Pritzker Architecture Prize winner Philip Johnson was commissioned to bring the vision of Thanks-Giving Square to life. The Square is set fifteen feet below ground level with a four-foot wall blocking the sight of automobiles to create a serene, green island. At the western end of Thanks-Giving Square rises the bell tower where the processional experience begins. Walkways provide areas to sit and meditate.
Water plays a prominent role in the landscape, with active fountains masking city noise and leading visitors to the Center Court of Praise with its calm pools and Hall of Thanksgiving.
At the east end of Thanks-Giving Square stands the interfaith Chapel of Thanksgiving, a curving white structure symbolizing the ancient spiral of life and suggesting the infinite upward reach of the human spirit. A 100-foot-long bridge crosses the Great Fountain to arrive at the Chapel, which serves as a gathering place and a spiritual center for the daily life of the city.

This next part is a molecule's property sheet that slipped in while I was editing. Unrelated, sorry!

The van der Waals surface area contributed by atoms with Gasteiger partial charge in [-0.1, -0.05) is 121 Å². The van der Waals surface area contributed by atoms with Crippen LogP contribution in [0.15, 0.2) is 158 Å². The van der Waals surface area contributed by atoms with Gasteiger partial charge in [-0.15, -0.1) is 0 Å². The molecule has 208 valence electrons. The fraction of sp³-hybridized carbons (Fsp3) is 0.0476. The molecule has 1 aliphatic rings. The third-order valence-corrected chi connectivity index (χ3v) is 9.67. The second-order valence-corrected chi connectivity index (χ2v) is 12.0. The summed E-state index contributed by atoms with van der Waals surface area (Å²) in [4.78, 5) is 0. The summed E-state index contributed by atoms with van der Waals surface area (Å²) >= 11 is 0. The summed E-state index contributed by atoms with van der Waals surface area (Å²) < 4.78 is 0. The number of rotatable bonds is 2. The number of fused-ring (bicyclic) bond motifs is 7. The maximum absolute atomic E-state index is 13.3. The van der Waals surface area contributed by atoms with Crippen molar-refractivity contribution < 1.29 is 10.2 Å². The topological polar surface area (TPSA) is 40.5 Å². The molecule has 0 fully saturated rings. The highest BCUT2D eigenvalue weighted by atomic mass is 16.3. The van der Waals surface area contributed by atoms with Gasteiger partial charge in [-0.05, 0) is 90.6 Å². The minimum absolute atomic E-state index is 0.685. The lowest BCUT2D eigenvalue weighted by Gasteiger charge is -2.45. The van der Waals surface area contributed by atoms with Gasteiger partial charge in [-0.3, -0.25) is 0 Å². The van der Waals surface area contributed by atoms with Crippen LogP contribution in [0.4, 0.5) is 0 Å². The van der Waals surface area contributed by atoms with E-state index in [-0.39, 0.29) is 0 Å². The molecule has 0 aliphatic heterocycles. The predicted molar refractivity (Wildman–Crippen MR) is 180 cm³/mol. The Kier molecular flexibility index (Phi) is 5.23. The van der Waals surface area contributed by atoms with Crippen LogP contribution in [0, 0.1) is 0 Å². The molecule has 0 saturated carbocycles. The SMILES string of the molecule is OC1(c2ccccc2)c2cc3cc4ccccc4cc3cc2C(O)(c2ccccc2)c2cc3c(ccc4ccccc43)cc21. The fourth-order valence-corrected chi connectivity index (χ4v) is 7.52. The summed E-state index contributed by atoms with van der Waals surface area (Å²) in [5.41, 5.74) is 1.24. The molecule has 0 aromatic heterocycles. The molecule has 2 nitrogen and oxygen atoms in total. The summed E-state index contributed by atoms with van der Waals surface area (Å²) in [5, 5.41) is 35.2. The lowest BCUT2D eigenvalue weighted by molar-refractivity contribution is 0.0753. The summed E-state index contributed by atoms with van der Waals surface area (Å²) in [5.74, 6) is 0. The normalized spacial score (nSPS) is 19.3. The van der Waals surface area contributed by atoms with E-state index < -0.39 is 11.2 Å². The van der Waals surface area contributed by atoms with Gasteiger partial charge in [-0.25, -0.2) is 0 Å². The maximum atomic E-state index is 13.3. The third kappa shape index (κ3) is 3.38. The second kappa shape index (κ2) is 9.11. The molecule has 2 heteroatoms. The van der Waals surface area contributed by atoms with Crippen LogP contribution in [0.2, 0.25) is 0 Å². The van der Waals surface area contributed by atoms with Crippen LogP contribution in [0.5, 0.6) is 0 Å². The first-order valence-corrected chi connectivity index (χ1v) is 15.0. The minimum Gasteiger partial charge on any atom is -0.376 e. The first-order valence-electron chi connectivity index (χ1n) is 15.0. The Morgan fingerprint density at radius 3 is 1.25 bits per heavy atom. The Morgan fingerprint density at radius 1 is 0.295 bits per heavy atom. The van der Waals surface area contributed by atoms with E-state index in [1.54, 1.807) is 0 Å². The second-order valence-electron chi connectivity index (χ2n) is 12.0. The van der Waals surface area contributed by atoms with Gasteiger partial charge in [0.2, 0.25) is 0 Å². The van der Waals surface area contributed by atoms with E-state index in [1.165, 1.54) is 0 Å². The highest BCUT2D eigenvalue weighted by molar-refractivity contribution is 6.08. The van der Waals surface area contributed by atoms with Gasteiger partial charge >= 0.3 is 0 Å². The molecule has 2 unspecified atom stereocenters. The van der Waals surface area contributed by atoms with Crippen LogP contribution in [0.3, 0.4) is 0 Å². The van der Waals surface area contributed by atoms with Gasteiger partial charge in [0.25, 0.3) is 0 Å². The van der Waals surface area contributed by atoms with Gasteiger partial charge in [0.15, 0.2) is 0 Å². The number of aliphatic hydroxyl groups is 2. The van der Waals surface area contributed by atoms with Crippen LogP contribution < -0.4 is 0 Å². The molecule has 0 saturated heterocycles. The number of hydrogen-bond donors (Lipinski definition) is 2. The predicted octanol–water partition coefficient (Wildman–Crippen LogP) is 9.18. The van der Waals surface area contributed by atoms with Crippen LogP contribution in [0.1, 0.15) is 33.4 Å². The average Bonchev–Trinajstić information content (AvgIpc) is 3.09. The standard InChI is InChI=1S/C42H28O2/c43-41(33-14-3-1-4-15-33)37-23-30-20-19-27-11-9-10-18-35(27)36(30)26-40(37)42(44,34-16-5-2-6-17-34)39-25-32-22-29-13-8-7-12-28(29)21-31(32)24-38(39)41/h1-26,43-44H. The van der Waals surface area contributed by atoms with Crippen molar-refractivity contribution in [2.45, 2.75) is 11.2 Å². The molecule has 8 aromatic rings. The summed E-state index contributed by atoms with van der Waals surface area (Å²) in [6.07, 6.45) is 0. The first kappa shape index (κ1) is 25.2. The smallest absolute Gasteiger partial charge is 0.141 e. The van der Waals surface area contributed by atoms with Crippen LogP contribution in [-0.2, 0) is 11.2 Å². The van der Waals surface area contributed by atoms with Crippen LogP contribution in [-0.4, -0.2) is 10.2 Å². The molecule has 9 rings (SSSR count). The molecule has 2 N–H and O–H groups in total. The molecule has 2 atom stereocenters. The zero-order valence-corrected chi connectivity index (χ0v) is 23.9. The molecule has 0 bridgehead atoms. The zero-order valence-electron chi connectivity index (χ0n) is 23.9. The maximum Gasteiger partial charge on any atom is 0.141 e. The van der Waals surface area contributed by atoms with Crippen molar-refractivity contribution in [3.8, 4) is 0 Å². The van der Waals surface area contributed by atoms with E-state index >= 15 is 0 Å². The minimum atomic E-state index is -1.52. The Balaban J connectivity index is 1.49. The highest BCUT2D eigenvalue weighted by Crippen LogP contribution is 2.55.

Overt Religious symbolism is intentionally absent from the decoration of Thanks-Giving Square. Granite markers include references from Scripture, and the 100th Psalm is featured prominently in quotes and messages as delineated by Hindu, Jewish, Christian and Muslim authorities. Expressions of thanksgiving can be seen in mosaic, stained glass, engraving, and graphic art adorning the walls and windows throughout Thanks-Giving Square.